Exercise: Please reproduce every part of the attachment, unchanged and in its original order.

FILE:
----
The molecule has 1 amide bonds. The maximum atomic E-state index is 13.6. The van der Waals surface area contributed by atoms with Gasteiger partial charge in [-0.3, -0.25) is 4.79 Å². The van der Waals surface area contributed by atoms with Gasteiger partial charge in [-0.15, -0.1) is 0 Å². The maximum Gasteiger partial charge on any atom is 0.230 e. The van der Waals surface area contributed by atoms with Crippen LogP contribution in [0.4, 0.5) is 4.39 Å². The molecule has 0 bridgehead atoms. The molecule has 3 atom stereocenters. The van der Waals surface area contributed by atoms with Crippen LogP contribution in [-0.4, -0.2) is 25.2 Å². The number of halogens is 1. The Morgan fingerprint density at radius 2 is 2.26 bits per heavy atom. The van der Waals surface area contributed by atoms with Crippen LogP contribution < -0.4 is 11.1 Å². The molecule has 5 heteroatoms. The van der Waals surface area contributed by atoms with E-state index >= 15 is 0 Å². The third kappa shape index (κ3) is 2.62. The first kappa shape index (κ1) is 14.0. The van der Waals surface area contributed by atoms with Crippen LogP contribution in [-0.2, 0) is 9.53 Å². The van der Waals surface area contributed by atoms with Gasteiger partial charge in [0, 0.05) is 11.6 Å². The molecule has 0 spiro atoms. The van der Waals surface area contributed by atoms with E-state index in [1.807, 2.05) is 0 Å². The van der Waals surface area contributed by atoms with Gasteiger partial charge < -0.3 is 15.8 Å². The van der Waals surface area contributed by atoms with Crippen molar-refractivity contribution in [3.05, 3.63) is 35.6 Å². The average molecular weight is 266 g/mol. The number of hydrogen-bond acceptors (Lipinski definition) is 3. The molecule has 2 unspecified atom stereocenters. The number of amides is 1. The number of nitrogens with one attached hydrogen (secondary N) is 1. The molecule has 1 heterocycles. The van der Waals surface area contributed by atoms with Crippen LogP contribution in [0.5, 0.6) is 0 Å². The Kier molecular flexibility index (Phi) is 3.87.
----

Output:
The molecule has 1 amide bonds. The maximum atomic E-state index is 13.6. The van der Waals surface area contributed by atoms with Gasteiger partial charge in [-0.3, -0.25) is 4.79 Å². The van der Waals surface area contributed by atoms with Gasteiger partial charge in [-0.15, -0.1) is 0 Å². The maximum Gasteiger partial charge on any atom is 0.230 e. The van der Waals surface area contributed by atoms with Crippen LogP contribution in [0.4, 0.5) is 4.39 Å². The molecule has 0 bridgehead atoms. The molecule has 3 atom stereocenters. The van der Waals surface area contributed by atoms with Crippen LogP contribution in [-0.4, -0.2) is 25.2 Å². The number of halogens is 1. The Morgan fingerprint density at radius 2 is 2.26 bits per heavy atom. The van der Waals surface area contributed by atoms with Crippen LogP contribution < -0.4 is 11.1 Å². The molecule has 5 heteroatoms. The van der Waals surface area contributed by atoms with E-state index >= 15 is 0 Å². The third kappa shape index (κ3) is 2.62. The first kappa shape index (κ1) is 14.0. The van der Waals surface area contributed by atoms with Crippen LogP contribution in [-0.2, 0) is 9.53 Å². The van der Waals surface area contributed by atoms with Gasteiger partial charge in [0, 0.05) is 11.6 Å². The molecule has 0 spiro atoms. The van der Waals surface area contributed by atoms with E-state index in [1.807, 2.05) is 0 Å². The van der Waals surface area contributed by atoms with Gasteiger partial charge < -0.3 is 15.8 Å². The van der Waals surface area contributed by atoms with Crippen molar-refractivity contribution in [3.05, 3.63) is 35.6 Å². The average molecular weight is 266 g/mol. The number of hydrogen-bond acceptors (Lipinski definition) is 3. The molecule has 2 unspecified atom stereocenters. The number of amides is 1. The number of nitrogens with one attached hydrogen (secondary N) is 1. The molecule has 1 heterocycles. The van der Waals surface area contributed by atoms with Crippen LogP contribution in [0.5, 0.6) is 0 Å². The Kier molecular flexibility index (Phi) is 3.87.